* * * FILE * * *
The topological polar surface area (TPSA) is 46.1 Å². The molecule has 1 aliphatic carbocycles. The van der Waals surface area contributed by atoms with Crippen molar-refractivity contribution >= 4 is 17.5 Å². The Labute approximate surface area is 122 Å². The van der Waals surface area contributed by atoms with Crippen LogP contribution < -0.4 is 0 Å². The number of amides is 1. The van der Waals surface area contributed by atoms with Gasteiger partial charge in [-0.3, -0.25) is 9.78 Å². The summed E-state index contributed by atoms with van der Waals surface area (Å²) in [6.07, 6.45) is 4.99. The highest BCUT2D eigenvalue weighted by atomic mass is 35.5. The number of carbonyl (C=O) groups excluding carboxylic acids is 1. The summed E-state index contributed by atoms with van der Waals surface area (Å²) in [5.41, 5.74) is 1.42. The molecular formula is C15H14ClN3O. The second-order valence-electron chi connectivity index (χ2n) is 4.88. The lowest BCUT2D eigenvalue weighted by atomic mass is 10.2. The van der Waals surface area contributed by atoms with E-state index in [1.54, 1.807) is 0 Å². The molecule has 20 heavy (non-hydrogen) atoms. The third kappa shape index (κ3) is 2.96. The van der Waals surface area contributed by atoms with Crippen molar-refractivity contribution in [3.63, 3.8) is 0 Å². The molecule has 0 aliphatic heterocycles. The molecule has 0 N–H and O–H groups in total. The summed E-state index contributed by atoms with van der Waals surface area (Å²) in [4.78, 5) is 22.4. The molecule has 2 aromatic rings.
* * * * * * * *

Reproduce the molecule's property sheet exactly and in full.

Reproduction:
The topological polar surface area (TPSA) is 46.1 Å². The molecule has 1 aliphatic carbocycles. The van der Waals surface area contributed by atoms with Crippen molar-refractivity contribution >= 4 is 17.5 Å². The Labute approximate surface area is 122 Å². The van der Waals surface area contributed by atoms with Crippen LogP contribution < -0.4 is 0 Å². The number of amides is 1. The van der Waals surface area contributed by atoms with Gasteiger partial charge in [-0.3, -0.25) is 9.78 Å². The summed E-state index contributed by atoms with van der Waals surface area (Å²) in [6.07, 6.45) is 4.99. The highest BCUT2D eigenvalue weighted by atomic mass is 35.5. The number of carbonyl (C=O) groups excluding carboxylic acids is 1. The summed E-state index contributed by atoms with van der Waals surface area (Å²) in [5.41, 5.74) is 1.42. The molecular formula is C15H14ClN3O. The second-order valence-electron chi connectivity index (χ2n) is 4.88. The lowest BCUT2D eigenvalue weighted by atomic mass is 10.2. The van der Waals surface area contributed by atoms with E-state index in [1.54, 1.807) is 0 Å². The molecule has 20 heavy (non-hydrogen) atoms. The third kappa shape index (κ3) is 2.96. The van der Waals surface area contributed by atoms with Crippen molar-refractivity contribution in [3.63, 3.8) is 0 Å². The molecule has 0 aliphatic heterocycles. The molecule has 0 N–H and O–H groups in total. The summed E-state index contributed by atoms with van der Waals surface area (Å²) in [4.78, 5) is 22.4. The molecule has 2 aromatic rings.